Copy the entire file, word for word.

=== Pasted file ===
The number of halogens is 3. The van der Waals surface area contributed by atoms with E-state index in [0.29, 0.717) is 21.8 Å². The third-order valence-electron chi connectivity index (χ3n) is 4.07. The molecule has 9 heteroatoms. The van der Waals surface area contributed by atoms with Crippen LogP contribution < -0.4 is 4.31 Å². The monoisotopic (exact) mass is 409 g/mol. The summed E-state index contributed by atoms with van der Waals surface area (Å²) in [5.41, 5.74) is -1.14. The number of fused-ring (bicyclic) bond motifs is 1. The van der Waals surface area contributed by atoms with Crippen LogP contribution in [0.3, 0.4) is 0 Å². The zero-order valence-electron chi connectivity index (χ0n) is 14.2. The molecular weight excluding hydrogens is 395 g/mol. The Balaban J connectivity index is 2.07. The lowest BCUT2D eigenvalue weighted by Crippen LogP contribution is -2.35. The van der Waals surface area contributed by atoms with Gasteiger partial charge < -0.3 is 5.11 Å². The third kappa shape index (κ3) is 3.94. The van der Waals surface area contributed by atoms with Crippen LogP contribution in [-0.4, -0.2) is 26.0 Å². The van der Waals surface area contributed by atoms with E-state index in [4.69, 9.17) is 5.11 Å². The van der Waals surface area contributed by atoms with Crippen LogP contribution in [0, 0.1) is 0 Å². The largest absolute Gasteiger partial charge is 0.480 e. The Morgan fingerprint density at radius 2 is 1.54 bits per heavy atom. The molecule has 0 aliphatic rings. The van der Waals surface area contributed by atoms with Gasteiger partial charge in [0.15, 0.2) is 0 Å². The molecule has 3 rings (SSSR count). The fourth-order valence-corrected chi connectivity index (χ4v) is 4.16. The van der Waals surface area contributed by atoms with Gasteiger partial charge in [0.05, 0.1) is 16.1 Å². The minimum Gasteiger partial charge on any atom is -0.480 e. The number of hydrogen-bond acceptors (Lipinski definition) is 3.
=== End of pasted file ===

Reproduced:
The number of halogens is 3. The van der Waals surface area contributed by atoms with E-state index in [0.29, 0.717) is 21.8 Å². The third-order valence-electron chi connectivity index (χ3n) is 4.07. The molecule has 9 heteroatoms. The van der Waals surface area contributed by atoms with Crippen LogP contribution < -0.4 is 4.31 Å². The monoisotopic (exact) mass is 409 g/mol. The summed E-state index contributed by atoms with van der Waals surface area (Å²) in [5.41, 5.74) is -1.14. The number of fused-ring (bicyclic) bond motifs is 1. The van der Waals surface area contributed by atoms with Crippen LogP contribution in [0.3, 0.4) is 0 Å². The zero-order valence-electron chi connectivity index (χ0n) is 14.2. The molecular weight excluding hydrogens is 395 g/mol. The Balaban J connectivity index is 2.07. The lowest BCUT2D eigenvalue weighted by Crippen LogP contribution is -2.35. The van der Waals surface area contributed by atoms with Gasteiger partial charge < -0.3 is 5.11 Å². The third kappa shape index (κ3) is 3.94. The van der Waals surface area contributed by atoms with Crippen LogP contribution in [-0.4, -0.2) is 26.0 Å². The van der Waals surface area contributed by atoms with E-state index in [4.69, 9.17) is 5.11 Å². The van der Waals surface area contributed by atoms with Crippen LogP contribution in [0, 0.1) is 0 Å². The largest absolute Gasteiger partial charge is 0.480 e. The Morgan fingerprint density at radius 2 is 1.54 bits per heavy atom. The molecule has 0 aliphatic rings. The van der Waals surface area contributed by atoms with Gasteiger partial charge in [0.15, 0.2) is 0 Å². The molecule has 3 rings (SSSR count). The fourth-order valence-corrected chi connectivity index (χ4v) is 4.16. The van der Waals surface area contributed by atoms with Gasteiger partial charge in [0.05, 0.1) is 16.1 Å². The minimum Gasteiger partial charge on any atom is -0.480 e. The number of hydrogen-bond acceptors (Lipinski definition) is 3.